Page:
The Fury by Alexander Gordon Smith © 2013 Farrar Strauss Giroux
The sheer bulk of this novel overwhelmed me—681 pages! Anything over 400, I cry author ego run amok. So I delved in thinking I would probably never read it all.
I was wrong. It was pretty good. Some unfortunate English children are suddenly being brutally attacked by everyone around them, even their own parents, sometimes fatally. One who escapes the onslaught, Brick, hides out in an abandoned amusement park and pleads on the internet to anyone else suffering the same “fury” as he is. There are a handful of others, who soon join him. They hide together and plan how to survive. Two of them, Rilke and Schiller, may have ulterior motives.
Then, an unidentified maybe-corpse in police custody starts consuming London in a black hole inside his mouth. No, I’m not kidding. And the children hiding from the fury discover they are transforming into what appear to be angels with tremendous power, and they decide their purpose is to destroy the evil man-corpse-black hole that is destroying the world.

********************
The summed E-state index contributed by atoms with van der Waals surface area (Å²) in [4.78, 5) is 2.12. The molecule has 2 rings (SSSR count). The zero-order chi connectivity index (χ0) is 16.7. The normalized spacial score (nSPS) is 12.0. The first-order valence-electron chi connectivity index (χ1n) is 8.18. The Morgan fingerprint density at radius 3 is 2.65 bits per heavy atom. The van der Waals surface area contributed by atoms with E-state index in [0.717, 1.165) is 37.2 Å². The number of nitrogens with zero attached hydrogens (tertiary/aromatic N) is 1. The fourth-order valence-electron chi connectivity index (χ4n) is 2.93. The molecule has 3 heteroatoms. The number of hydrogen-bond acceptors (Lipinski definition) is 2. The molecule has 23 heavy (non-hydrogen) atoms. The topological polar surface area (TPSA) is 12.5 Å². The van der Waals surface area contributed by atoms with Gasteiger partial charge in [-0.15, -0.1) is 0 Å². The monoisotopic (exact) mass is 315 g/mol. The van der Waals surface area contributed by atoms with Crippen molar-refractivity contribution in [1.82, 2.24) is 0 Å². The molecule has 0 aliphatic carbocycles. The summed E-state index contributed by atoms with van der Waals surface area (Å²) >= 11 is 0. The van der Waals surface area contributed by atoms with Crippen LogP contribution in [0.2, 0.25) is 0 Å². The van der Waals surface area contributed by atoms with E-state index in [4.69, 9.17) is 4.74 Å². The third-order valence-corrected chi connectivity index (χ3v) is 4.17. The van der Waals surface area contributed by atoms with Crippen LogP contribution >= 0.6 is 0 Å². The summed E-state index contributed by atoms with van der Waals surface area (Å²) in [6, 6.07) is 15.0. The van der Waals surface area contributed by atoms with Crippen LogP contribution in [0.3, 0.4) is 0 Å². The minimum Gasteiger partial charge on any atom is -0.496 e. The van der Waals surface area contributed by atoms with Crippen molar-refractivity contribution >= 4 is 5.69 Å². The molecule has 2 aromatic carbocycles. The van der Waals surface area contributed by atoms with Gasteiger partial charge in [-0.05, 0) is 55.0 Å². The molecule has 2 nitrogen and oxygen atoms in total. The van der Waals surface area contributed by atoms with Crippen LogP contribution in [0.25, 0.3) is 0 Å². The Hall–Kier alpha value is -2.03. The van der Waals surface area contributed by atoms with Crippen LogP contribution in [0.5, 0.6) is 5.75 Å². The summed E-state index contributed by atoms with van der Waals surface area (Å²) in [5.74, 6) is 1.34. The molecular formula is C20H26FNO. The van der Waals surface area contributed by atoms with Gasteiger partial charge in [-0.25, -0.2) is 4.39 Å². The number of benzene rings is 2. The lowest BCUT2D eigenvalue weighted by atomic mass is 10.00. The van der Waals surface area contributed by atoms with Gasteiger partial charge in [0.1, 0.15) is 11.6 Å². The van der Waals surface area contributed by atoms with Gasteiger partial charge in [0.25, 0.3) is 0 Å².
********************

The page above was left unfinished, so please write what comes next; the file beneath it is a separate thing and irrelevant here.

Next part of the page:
Ridiculous, you say? Of course it is, and it’s a lesson in good storytelling. Plot takes a back seat to characters. Plot may even ride in the trunk (boot, for you Brits). As long as you care about the characters in the struggle, the exact nature of the struggle isn’t so important. The children/angels battling the black hole while at the same time fighting among one another kept me turning pages, all 681 of them.
It could have been trimmed. A.G.S. held to the rule of three, pitting his children/angels into three battles with the black hole, when two would have been sufficient. And I could have used a better explanation (some explanation) why the “fury” existed in the first place. But A.G.S.’s command of character showed he is a very good writer. The Fury will reside on my permanent bookshelf when my daughters are done reading it.